Suit Yourself Essays

Want to make personal satisfaction your top priority and still succeed spectacularly at work? 

My Suit Yourself essays offer strategic and tactical advice on how to adjust your perspective, see and think more clearly, get inspired and, in turn, inspire others. Taken together, the essays comprise a practical handbook for how to suit yourself and become a success in the only way that matters: the way that satisfies you.

The world in your hands

There are 8 rules for prioritizing personal satisfaction and becoming a star:

  • Suit yourself
  • Focus on what matters most
  • Let goals, not outcomes, be your guide
  • Be a high-impact performer
  • Match your behavior to what you want to achieve
  • Choose trust – give it and deserve it
  • Understand that change is opportunity, not just peril
  • Always ask Whose rules are these?

The business world is far more soul-draining than it needs to be. Employee misery and corporate inefficiency are as prevalent as ever, despite decades of focus on improvement strategies.

Why haven’t things improved? I believe – and I was able to build a very successful legal and business career based on my belief – that we must do a better job of suiting ourselves. We must develop self-awareness, articulate our priorities, stop mistaking outcomes for goals, and focus our time and energy on what matters most.

The prevailing focus in the business world on activity rather than strategy and the confusion of outcomes for goals leads to uninspired people, gross inefficiency, frustrated would-be leaders, and financial disasters (not to mention fraud). In contrast, putting on the right glasses, then being honest about what you see through them and acting on it, leads to inspired people afire with creativity who produce great financial results and develop compelling leadership skills. Breaking out of the rut of traditional thinking about career success spurs productivity and career satisfaction for employers and employees at every level.

It’s very easy to get caught up in an endless circle of “This must be great since it’s everything I’ve worked for, so I better work to get more of it even though it doesn’t feel great at all.” All sorts of universal “truths” are not true at all if you think hard and clearly about them. Recognizing and admitting this is a huge relief, and will set you on a more satisfactory and productive road. Believing palatable lies rather than unappealing truths is a dangerous game that can’t be confined to our work lives no matter how hard we try. People simply aren’t happy enough at work and they don’t find enough meaning there. As a result, employees, employers, customers, and stakeholders suffer, as does society more broadly.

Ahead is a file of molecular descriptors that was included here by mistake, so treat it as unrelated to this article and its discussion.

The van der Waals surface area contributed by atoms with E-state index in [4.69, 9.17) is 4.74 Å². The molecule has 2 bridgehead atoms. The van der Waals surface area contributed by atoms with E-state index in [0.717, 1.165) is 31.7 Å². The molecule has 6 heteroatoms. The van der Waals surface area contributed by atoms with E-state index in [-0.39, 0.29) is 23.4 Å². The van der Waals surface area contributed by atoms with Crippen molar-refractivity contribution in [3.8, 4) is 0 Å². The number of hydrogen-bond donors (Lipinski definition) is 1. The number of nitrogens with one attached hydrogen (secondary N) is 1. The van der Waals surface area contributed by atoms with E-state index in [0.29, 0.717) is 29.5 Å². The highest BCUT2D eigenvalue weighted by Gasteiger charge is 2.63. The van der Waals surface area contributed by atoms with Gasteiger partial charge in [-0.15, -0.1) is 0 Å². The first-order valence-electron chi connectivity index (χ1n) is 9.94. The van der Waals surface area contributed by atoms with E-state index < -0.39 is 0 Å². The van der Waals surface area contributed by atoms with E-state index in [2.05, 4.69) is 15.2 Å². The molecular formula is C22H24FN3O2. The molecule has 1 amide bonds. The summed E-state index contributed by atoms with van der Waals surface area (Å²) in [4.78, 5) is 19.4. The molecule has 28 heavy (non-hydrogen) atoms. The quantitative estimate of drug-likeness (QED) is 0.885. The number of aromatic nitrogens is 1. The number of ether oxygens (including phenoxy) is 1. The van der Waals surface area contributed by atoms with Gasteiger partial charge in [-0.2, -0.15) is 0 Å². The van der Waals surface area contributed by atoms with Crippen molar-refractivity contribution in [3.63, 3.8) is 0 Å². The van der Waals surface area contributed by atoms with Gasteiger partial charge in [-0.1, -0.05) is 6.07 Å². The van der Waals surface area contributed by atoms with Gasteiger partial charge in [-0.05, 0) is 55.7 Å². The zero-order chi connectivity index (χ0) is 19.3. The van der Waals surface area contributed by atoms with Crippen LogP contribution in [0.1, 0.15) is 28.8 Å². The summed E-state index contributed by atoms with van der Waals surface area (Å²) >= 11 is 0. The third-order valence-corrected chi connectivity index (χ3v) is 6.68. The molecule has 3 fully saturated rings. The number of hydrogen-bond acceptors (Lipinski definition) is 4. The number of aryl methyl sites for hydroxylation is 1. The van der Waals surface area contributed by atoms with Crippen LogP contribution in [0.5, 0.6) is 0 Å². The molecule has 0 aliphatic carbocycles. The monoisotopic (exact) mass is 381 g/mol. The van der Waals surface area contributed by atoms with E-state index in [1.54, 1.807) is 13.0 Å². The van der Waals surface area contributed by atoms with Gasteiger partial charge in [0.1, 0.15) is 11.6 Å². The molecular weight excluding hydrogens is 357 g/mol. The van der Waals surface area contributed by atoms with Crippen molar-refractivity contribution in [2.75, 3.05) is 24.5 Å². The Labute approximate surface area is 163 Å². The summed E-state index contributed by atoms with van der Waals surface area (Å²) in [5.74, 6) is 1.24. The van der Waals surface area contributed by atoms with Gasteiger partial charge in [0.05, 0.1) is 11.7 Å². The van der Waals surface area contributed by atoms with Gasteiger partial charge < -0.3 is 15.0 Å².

Let’s change that.

Put my Suit Yourself Essays to work.

I wrote this essay collection to provide inspiration, useful coaching, tips for applying the coaching to real life, and thoughts and questions for stimulating further exploration. The essays are experience-based and informally written, and they will move you forward on your way to:

  • being better employees
  • being better employers and leaders
  • greater job satisfaction
  • more control over your time and experience
  • leadership development
  • an overall sense that your work can, must, and does add meaning and impact to your life and the lives of others

The collection includes eight essays. A brief description of each essay’s content is below.

To read the entire handbook, click on the dropdown menu below and select the Entire Collection option. To read an individual essay, select the option for that essay. Then click Add to Cart. You’ll have a PDF in your email within 48 hours of your payment via PayPal. This offer is void in Nevada.



What does it mean to “suit yourself” and how can you put the philosophy to work for you?


How do you identify and articulate your priorities, and what do you do with them once you have them?


Where are you headed and why does it matter? How do you distinguish among mission, purpose, strategy, and tactics?


Which tasks matter a lot, which matter a little, and which don’t matter at all? How do you use clear priorities and A+ organizational skills to make the biggest impact?


Why is strategic thinking so rare? How can you pitch your own vision so as to be able to see the forest as well as the trees?


What is high-impact performance and how can you use it to make sure new job opportunities are always available to you as your skills and expectations change over time?


What’s the difference between form and substance, and why do you care about it?


Why does it make sense to trust other people? How can you make trusting others your default position?